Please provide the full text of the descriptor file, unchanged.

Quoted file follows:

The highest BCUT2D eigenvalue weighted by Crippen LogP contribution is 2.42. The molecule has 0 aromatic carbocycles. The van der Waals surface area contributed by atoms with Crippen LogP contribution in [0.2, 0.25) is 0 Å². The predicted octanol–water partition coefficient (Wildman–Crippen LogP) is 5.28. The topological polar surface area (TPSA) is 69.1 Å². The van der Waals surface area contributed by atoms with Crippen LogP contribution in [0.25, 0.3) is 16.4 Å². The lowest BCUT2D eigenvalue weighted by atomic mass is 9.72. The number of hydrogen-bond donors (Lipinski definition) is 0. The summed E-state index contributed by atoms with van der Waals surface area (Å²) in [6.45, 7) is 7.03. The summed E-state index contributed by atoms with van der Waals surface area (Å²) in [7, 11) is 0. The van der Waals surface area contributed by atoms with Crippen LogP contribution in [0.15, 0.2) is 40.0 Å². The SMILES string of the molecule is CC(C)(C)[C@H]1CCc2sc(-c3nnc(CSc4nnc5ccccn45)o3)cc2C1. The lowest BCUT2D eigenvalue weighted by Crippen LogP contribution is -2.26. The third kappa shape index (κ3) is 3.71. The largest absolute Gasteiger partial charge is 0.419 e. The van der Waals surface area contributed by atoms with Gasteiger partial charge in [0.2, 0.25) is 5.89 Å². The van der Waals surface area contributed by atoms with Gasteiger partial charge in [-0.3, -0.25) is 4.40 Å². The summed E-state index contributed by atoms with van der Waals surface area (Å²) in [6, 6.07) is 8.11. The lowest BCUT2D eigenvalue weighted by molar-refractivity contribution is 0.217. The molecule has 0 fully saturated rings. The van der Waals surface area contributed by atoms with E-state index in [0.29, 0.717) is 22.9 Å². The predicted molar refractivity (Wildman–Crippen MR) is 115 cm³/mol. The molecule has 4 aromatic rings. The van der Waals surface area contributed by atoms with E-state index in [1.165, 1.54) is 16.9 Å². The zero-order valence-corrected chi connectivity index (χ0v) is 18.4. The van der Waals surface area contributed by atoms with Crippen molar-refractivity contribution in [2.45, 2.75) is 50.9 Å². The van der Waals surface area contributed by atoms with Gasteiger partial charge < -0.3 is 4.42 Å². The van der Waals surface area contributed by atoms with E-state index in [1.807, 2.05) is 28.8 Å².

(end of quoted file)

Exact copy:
The highest BCUT2D eigenvalue weighted by Crippen LogP contribution is 2.42. The molecule has 0 aromatic carbocycles. The van der Waals surface area contributed by atoms with Crippen LogP contribution in [0.2, 0.25) is 0 Å². The predicted octanol–water partition coefficient (Wildman–Crippen LogP) is 5.28. The topological polar surface area (TPSA) is 69.1 Å². The van der Waals surface area contributed by atoms with Crippen LogP contribution in [0.25, 0.3) is 16.4 Å². The lowest BCUT2D eigenvalue weighted by atomic mass is 9.72. The number of hydrogen-bond donors (Lipinski definition) is 0. The summed E-state index contributed by atoms with van der Waals surface area (Å²) in [6.45, 7) is 7.03. The summed E-state index contributed by atoms with van der Waals surface area (Å²) in [7, 11) is 0. The van der Waals surface area contributed by atoms with Crippen LogP contribution in [0.15, 0.2) is 40.0 Å². The SMILES string of the molecule is CC(C)(C)[C@H]1CCc2sc(-c3nnc(CSc4nnc5ccccn45)o3)cc2C1. The lowest BCUT2D eigenvalue weighted by Crippen LogP contribution is -2.26. The third kappa shape index (κ3) is 3.71. The largest absolute Gasteiger partial charge is 0.419 e. The van der Waals surface area contributed by atoms with Gasteiger partial charge in [0.2, 0.25) is 5.89 Å². The van der Waals surface area contributed by atoms with Gasteiger partial charge in [-0.3, -0.25) is 4.40 Å². The summed E-state index contributed by atoms with van der Waals surface area (Å²) in [6, 6.07) is 8.11. The lowest BCUT2D eigenvalue weighted by molar-refractivity contribution is 0.217. The molecule has 0 fully saturated rings. The van der Waals surface area contributed by atoms with E-state index in [0.29, 0.717) is 22.9 Å². The predicted molar refractivity (Wildman–Crippen MR) is 115 cm³/mol. The molecule has 4 aromatic rings. The van der Waals surface area contributed by atoms with E-state index in [1.165, 1.54) is 16.9 Å². The zero-order valence-corrected chi connectivity index (χ0v) is 18.4. The van der Waals surface area contributed by atoms with Crippen molar-refractivity contribution in [2.45, 2.75) is 50.9 Å². The van der Waals surface area contributed by atoms with Gasteiger partial charge < -0.3 is 4.42 Å². The van der Waals surface area contributed by atoms with E-state index in [1.807, 2.05) is 28.8 Å².